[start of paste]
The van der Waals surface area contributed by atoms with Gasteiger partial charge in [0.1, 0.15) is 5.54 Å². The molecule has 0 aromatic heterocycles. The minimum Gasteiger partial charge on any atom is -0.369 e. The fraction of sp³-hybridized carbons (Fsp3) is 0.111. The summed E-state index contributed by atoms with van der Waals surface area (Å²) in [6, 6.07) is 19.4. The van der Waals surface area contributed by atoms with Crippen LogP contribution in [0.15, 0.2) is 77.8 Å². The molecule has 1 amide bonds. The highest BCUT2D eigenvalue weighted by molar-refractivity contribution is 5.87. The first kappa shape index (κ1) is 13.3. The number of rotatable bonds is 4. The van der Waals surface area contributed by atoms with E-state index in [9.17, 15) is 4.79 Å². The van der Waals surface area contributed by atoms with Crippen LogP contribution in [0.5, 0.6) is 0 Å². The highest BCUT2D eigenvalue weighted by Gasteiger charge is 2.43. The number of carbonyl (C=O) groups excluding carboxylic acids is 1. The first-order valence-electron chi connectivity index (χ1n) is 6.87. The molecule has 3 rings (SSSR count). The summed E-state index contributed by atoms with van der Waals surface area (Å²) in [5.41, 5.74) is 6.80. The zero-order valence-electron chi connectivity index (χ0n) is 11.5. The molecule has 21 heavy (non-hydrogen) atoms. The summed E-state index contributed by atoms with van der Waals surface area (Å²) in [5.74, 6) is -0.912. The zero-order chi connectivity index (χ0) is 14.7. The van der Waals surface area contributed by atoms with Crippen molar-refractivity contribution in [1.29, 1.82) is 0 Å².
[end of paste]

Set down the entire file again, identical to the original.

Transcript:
The van der Waals surface area contributed by atoms with Gasteiger partial charge in [0.1, 0.15) is 5.54 Å². The molecule has 0 aromatic heterocycles. The minimum Gasteiger partial charge on any atom is -0.369 e. The fraction of sp³-hybridized carbons (Fsp3) is 0.111. The summed E-state index contributed by atoms with van der Waals surface area (Å²) in [6, 6.07) is 19.4. The van der Waals surface area contributed by atoms with Crippen LogP contribution in [0.15, 0.2) is 77.8 Å². The molecule has 1 amide bonds. The highest BCUT2D eigenvalue weighted by molar-refractivity contribution is 5.87. The first kappa shape index (κ1) is 13.3. The number of rotatable bonds is 4. The van der Waals surface area contributed by atoms with E-state index in [9.17, 15) is 4.79 Å². The van der Waals surface area contributed by atoms with Crippen LogP contribution in [0.5, 0.6) is 0 Å². The highest BCUT2D eigenvalue weighted by Gasteiger charge is 2.43. The number of carbonyl (C=O) groups excluding carboxylic acids is 1. The first-order valence-electron chi connectivity index (χ1n) is 6.87. The molecule has 3 rings (SSSR count). The summed E-state index contributed by atoms with van der Waals surface area (Å²) in [5.41, 5.74) is 6.80. The zero-order valence-electron chi connectivity index (χ0n) is 11.5. The molecule has 21 heavy (non-hydrogen) atoms. The summed E-state index contributed by atoms with van der Waals surface area (Å²) in [5.74, 6) is -0.912. The zero-order chi connectivity index (χ0) is 14.7. The van der Waals surface area contributed by atoms with Crippen molar-refractivity contribution in [1.29, 1.82) is 0 Å².